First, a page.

In just a few months, energy companies may begin exploring for oil in Alaska’s Arctic National Wildlife Refuge. Environmentalists warn this will destroy the remote area’s pristine beauty and endanger local wildlife.
Thankfully, their fears are unfounded. Opening ANWR to energy development will enrich nearby communities and the nation as a whole — without noticeably disrupting the local environment.
ANWR, usually pronounced “Anwar,” is a 19.6-million-acre wilderness area in northeastern Alaska — about the size of South Carolina. The federal government established ANWR in 1980 and decreed it off limits to energy exploration, except for a 1.5-million-acre section known as Area 1002. Congress deferred a decision on whether to permit drilling in Area 1002. Lawmakers came close to greenlighting energy exploration in this section several times in recent decades. But they ultimately backed down due to pressure from environmental activists.
The prohibition on drilling locked up a total of 10.4 billion barrels of oil, according to estimates from the U.S. Geological Survey and Congressional Research Service. That’s more than the reserves of major oil producing countries such as Mexico, Angola and Norway.
In last year’s tax reform law, Congress opened up Area 1002 for oil and natural gas leasing. The decision could ultimately boost oil production by 1.45 million barrels a day — more than the United States currently imports daily from Saudi Arabia. The Department of Interior recently confirmed plans to lease 2,000 surface acres of Area 1002 to energy companies beginning in 2019.
Tapping into Area 1002’s rich resources would boost Alaska’s economy, which currently suffers from a 7.1 percent unemployment rate — the highest in the nation. Alaskans are eager to responsibly reap ANWR’s bounty. In a 2016 survey, more than 90 percent of registered Alaskan voters agreed that increasing domestic production of oil and natural gas would create jobs and stimulate the economy.
Nationwide, opening Area 1002 for energy production would create up to 130,000 jobs. All told, ANWR energy production will bring in $1.1 billion in federal revenue over the next 10 years and as much as $296 billion in the coming decades.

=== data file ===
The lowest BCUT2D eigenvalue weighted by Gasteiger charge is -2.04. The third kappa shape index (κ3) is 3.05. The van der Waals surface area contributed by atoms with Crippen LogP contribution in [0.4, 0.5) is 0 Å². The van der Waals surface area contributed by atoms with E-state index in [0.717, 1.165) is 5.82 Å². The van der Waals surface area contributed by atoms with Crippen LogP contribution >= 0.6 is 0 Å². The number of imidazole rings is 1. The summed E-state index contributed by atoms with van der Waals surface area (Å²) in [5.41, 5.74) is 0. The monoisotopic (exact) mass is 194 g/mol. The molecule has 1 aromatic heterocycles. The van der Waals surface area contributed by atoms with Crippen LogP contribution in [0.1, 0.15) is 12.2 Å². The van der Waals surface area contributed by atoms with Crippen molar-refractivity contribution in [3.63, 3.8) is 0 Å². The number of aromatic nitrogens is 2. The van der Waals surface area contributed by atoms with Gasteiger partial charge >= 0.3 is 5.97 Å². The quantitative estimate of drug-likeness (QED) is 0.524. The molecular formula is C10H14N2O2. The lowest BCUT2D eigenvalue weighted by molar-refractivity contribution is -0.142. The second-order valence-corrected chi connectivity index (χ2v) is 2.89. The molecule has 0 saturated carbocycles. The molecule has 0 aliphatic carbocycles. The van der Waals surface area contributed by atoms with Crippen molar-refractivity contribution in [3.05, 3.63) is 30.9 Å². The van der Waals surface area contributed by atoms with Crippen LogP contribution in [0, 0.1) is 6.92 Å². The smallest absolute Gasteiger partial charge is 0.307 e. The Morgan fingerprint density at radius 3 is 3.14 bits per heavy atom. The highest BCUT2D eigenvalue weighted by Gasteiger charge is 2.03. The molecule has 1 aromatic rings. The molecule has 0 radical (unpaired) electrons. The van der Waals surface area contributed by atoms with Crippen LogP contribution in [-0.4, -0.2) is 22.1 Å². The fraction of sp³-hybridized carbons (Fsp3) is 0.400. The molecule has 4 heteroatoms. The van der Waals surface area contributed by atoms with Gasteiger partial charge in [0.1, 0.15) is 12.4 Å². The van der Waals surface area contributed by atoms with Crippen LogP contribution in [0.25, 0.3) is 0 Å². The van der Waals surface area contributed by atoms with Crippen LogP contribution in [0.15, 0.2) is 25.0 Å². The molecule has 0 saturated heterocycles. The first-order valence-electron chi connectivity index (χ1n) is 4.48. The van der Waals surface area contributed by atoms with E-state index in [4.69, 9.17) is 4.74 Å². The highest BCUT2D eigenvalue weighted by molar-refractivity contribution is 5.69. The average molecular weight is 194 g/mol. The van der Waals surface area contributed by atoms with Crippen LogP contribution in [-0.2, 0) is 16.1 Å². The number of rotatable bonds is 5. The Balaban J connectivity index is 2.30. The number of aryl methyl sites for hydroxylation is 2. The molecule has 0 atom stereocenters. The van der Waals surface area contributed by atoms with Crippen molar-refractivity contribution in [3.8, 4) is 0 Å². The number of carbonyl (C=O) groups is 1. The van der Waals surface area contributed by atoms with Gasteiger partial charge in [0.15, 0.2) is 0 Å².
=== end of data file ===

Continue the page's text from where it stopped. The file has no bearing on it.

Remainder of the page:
Environmentalists staunchly oppose opening Area 1002 to drilling — they argue that any potential oil spills could harm local wildlife.
But spills are unlikely. In fact, environmentalists started a website in 2015 to track spills — but their page has not documented a single spill in Alaska since then.
Environmentalists also worry that, even if there are no accidents, the drilling will disrupt the migration patterns of local wildlife. After all, ANWR is a caribou calving ground.
These activists need not worry. The tax law specifies that whichever companies win the leases can only build rigs and roads on 2,000 acres — just 0.1 percent of Area 1002’s total landmass.
Plus, there’s no evidence that oil drilling disturbs caribou. During the early years of oil production in Alaska’s Prudhoe Bay in the 1970s and 1980s, the Central Arctic Herd caribou population actually grew from 5,000 to 14,000 — proving that environmental stewardship and oil development can go hand in hand.
U.S. Sen. Dan Sullivan, R-Alaska, put it well, stating that “no one in the world produces energy more responsibly than Americans, especially Alaskans.”
With these recent steps to open Area 1002 for development, lawmakers have put the country on the path to prosperity and energy independence.
• Bethany Marcum is executive director of the Alaska Policy Forum.
• Bethany Marcum is executive director of the Alaska Policy Forum. My Turns and Letters to the Editor represent the view of the author, not the view of the Juneau Empire.